The Southwestern mountain town of Tucson offers an overwhelming amount of stellar trail riding, bike-friendly places to stay, and great places to eat, drink, and hang out when you’ve had your fill of shredding for the day. Tucson is also a Silver-Level IMBA Ride Center, meaning it has extensive and diverse trail networks for mountain bikers plus close-by amenities.
If you’re reading this, it likely means you’re planning a trip to Tucson. Here is everything you need to know, from the perspective a local guide.
When to visit Tucson
Tucson has an airport, but is also only a two-hour drive from the Phoenix airport which usually offers cheaper and more frequent flights.
Spring is the most beautiful time to be in the Sonoran Desert—the cactus flowers are blooming, temperatures are still relatively mild, and rain is rare. In the fall and winter, Tucson still offers a lovely reprieve from the cold weather setting in further north. Avoid the triple-digit temps from June to September.
Best Local Guides for Tucson
If you’d like to rent a bike, hire a guide, organize a day of shuttle service, or all three, Homegrown Mountain Bike Tours is a great resource.
Where to Ride
This local favorite is a gorgeous place adored by riders of all levels, but the majority of the trails are rated beginner or intermediate—expect rocky features and tight turns but no arduous climbing or long descents. The extensive trail network is well marked with a map at each junction as it winds through typical Sonoran Desert plant life: towering Saguaros, Prickly Pear, wispy Ocotillos, and cholla. Take Broken Arrow trail for the most technical section in the park, or add on the Desperado Loop to the recommended ride for a 10 mile day and some killer views of the Santa Catalina Mountains.
Parking: Sweetwater Preserve Trailhead
Recommended Ride: Start on the Saguaro Vista Trail and take it through Sun Circle Loop to the Black Rock Loop. Continue to Lost Arrow Trail to Red Canyon Trail, Red Tail Ridge and back to the start on Wildflower Ridge Trail.
Colossal Cave Mountain Park
This beginner-friendly area is full of flowy, gently-sloping trails with few features or obstacles, but plenty of vista views. The park offers a look down at the valley from the southeast. There’s no trail use fee or permit required. The Colossal Cave trail system links up to a section of the famous Arizona Trail, a popular thru-hike or bikepacking route which runs the length of the state from top to bottom. The cave itself is definitely worth checking out as well—tours run every hour and you can book online.
Parking: Off E. Colossal Rd.
Recommended Ride: Take Old Mesquite out to Pistol Hill and soak up the views. For a longer ride, Ride Coyote Canyon west to meet up with a section of the Arizona Trail and make a clockwise loop.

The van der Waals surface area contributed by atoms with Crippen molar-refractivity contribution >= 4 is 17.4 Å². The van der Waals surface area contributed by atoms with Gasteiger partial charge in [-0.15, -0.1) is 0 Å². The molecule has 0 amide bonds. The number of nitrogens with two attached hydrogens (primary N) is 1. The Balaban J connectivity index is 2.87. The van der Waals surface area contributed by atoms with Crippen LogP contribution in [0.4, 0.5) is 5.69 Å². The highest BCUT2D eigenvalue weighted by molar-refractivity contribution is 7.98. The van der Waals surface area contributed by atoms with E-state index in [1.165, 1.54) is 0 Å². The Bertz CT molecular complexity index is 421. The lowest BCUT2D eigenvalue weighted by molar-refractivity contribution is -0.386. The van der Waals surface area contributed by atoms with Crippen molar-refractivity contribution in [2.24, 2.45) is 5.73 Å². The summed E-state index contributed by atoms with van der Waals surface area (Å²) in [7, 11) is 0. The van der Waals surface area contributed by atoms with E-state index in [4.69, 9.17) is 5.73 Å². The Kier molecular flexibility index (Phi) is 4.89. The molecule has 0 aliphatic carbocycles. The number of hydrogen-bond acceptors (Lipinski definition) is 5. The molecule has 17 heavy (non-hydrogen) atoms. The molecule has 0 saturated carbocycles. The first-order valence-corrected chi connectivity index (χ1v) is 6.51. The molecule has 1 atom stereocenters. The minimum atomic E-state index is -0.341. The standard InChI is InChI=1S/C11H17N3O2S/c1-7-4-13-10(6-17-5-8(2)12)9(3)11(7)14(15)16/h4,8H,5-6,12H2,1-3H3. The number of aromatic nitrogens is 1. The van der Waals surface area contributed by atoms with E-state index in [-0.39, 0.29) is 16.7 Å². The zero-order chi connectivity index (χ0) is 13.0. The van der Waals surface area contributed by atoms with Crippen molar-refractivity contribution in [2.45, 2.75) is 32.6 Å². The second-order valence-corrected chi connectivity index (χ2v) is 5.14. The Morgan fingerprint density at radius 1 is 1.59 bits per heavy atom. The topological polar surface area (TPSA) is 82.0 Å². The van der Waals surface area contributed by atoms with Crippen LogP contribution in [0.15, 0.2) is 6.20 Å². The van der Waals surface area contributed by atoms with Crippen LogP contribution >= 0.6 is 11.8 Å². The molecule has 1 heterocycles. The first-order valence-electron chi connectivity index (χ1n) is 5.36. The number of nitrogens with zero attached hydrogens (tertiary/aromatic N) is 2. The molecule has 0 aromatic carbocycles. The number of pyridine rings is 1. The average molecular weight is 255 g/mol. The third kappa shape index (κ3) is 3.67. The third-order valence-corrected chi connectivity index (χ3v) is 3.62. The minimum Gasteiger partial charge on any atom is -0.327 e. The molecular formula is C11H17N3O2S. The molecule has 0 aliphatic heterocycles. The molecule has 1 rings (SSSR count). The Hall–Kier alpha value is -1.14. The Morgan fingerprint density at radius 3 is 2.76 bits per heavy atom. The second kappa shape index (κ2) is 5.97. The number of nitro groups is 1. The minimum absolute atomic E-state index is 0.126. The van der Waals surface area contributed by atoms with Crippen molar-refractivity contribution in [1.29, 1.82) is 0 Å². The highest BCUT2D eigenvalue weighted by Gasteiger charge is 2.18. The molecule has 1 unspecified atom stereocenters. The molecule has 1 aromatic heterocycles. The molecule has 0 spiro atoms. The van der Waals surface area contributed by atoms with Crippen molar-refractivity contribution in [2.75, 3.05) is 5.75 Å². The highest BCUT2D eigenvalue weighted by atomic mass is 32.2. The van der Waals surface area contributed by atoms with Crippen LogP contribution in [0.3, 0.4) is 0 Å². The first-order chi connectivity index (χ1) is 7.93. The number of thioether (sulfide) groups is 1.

This intermediate trail system offers a variety of terrain that can be enjoyed by all types of riders. Nestled within the Tucson Mountains, Starr Pass has over 20 miles of well-marked, interconnected trails that wind around a few hillsides and through some dry river beds, with a good number of rocky sections and a range of moderate climbs. From the Genser Trailhead, make a counter-clockwise loop with the Starr Pass Trail and the Yetman Trail.
Parking: Richard E. Genser Trailhead
Recommended Ride: Starr Pass Main Loop, ~9-miles
This advanced trail up in the town of Catalina is a popular mountain biking destination for riders all over the country, especially during the winter months. Starting from the Golder Ranch parking lot, you can take the 50-Year about three miles north to a small loop called The Chutes, which is full of flowy, bermy corners. Once you get back to the top, take the trail right and ride the Upper Fifty and Gem trail, a rowdy loops that includes rocky sections, technical descents, and amazing views of the Samaniego Ridge. That will tee you back up onto The Chutes, and you can head back home on the 50-Year from there. Unfortunately these trails aren’t marked at all, so if you’re going to ride out here without a guide make sure you have an app or a map.
Parking: Take East Golder Ranch Drive from Oracle Rd until it dead ends in a gravel parking lot.
Recommended Ride: Golder Ranch Advanced Loop, ~12 miles
There are tons of trails along the road up to Mount Lemmon, but this stretch is a local downhill favorite. It starts out with a bit of hiking—about 20 minutes up a section of railroad ties—but is worth every step. From the top you can get on your bike, but don’t drop in without taking in the views of the city from 3,400 feet above the valley floor.